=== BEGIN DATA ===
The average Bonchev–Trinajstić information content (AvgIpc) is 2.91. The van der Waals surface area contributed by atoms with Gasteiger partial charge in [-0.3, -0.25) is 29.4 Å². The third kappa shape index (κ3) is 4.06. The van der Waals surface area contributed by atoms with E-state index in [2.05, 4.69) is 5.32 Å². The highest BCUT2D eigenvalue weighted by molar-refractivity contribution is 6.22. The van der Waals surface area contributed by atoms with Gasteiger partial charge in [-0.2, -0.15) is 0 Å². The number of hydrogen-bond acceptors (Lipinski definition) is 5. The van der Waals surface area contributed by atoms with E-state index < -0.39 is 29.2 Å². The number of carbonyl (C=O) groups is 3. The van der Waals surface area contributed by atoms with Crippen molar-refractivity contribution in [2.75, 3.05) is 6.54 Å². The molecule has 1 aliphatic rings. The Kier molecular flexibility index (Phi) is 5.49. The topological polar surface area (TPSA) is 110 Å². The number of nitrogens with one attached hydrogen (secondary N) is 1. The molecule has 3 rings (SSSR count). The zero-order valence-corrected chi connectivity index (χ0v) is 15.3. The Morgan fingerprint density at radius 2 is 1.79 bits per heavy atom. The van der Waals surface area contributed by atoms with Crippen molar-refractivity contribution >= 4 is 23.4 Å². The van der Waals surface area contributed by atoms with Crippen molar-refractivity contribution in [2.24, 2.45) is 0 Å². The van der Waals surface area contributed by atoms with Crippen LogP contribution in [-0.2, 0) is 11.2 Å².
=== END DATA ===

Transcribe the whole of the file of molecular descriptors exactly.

The average Bonchev–Trinajstić information content (AvgIpc) is 2.91. The van der Waals surface area contributed by atoms with Gasteiger partial charge in [-0.3, -0.25) is 29.4 Å². The third kappa shape index (κ3) is 4.06. The van der Waals surface area contributed by atoms with E-state index in [2.05, 4.69) is 5.32 Å². The highest BCUT2D eigenvalue weighted by molar-refractivity contribution is 6.22. The van der Waals surface area contributed by atoms with Gasteiger partial charge in [-0.2, -0.15) is 0 Å². The number of hydrogen-bond acceptors (Lipinski definition) is 5. The van der Waals surface area contributed by atoms with E-state index < -0.39 is 29.2 Å². The number of carbonyl (C=O) groups is 3. The van der Waals surface area contributed by atoms with Crippen molar-refractivity contribution in [2.75, 3.05) is 6.54 Å². The molecule has 1 aliphatic rings. The Kier molecular flexibility index (Phi) is 5.49. The topological polar surface area (TPSA) is 110 Å². The number of nitrogens with one attached hydrogen (secondary N) is 1. The molecule has 3 rings (SSSR count). The zero-order valence-corrected chi connectivity index (χ0v) is 15.3. The Morgan fingerprint density at radius 2 is 1.79 bits per heavy atom. The van der Waals surface area contributed by atoms with Crippen molar-refractivity contribution >= 4 is 23.4 Å². The van der Waals surface area contributed by atoms with Crippen molar-refractivity contribution in [2.24, 2.45) is 0 Å². The van der Waals surface area contributed by atoms with Crippen LogP contribution in [-0.2, 0) is 11.2 Å².